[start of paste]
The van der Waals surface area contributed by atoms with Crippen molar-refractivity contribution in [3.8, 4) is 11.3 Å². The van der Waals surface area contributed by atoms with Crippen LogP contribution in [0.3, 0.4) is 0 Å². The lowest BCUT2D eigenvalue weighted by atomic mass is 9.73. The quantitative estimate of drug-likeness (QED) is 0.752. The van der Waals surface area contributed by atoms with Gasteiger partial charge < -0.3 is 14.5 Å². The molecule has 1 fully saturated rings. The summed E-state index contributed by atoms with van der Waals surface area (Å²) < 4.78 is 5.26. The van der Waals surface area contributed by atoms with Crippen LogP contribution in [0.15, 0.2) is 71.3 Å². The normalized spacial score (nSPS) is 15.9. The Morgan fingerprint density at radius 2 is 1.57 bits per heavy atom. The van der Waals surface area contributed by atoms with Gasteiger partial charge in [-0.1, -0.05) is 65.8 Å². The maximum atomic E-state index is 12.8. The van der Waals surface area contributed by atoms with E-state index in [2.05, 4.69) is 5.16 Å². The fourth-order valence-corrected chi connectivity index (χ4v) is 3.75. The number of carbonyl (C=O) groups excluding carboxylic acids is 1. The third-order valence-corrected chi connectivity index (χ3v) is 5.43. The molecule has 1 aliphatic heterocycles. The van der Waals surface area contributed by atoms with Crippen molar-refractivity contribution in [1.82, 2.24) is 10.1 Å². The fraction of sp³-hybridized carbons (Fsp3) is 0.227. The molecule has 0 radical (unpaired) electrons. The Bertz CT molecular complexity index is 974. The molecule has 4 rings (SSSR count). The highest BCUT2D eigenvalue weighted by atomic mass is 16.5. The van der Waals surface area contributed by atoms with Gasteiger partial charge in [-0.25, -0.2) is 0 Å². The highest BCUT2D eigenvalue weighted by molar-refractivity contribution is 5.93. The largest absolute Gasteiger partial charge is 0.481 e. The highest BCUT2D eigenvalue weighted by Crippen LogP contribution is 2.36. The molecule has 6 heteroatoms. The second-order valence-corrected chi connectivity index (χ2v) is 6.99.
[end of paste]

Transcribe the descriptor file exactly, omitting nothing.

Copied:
The van der Waals surface area contributed by atoms with Crippen molar-refractivity contribution in [3.8, 4) is 11.3 Å². The van der Waals surface area contributed by atoms with Crippen LogP contribution in [0.3, 0.4) is 0 Å². The lowest BCUT2D eigenvalue weighted by atomic mass is 9.73. The quantitative estimate of drug-likeness (QED) is 0.752. The van der Waals surface area contributed by atoms with Gasteiger partial charge < -0.3 is 14.5 Å². The molecule has 1 fully saturated rings. The summed E-state index contributed by atoms with van der Waals surface area (Å²) < 4.78 is 5.26. The van der Waals surface area contributed by atoms with Crippen LogP contribution in [0.15, 0.2) is 71.3 Å². The normalized spacial score (nSPS) is 15.9. The Morgan fingerprint density at radius 2 is 1.57 bits per heavy atom. The van der Waals surface area contributed by atoms with Gasteiger partial charge in [-0.1, -0.05) is 65.8 Å². The maximum atomic E-state index is 12.8. The van der Waals surface area contributed by atoms with E-state index in [2.05, 4.69) is 5.16 Å². The fourth-order valence-corrected chi connectivity index (χ4v) is 3.75. The number of carbonyl (C=O) groups excluding carboxylic acids is 1. The third-order valence-corrected chi connectivity index (χ3v) is 5.43. The molecule has 1 aliphatic heterocycles. The van der Waals surface area contributed by atoms with Crippen molar-refractivity contribution in [1.82, 2.24) is 10.1 Å². The fraction of sp³-hybridized carbons (Fsp3) is 0.227. The molecule has 0 radical (unpaired) electrons. The Bertz CT molecular complexity index is 974. The molecule has 4 rings (SSSR count). The highest BCUT2D eigenvalue weighted by atomic mass is 16.5. The van der Waals surface area contributed by atoms with Gasteiger partial charge in [-0.25, -0.2) is 0 Å². The highest BCUT2D eigenvalue weighted by molar-refractivity contribution is 5.93. The largest absolute Gasteiger partial charge is 0.481 e. The highest BCUT2D eigenvalue weighted by Crippen LogP contribution is 2.36. The molecule has 6 heteroatoms. The second-order valence-corrected chi connectivity index (χ2v) is 6.99.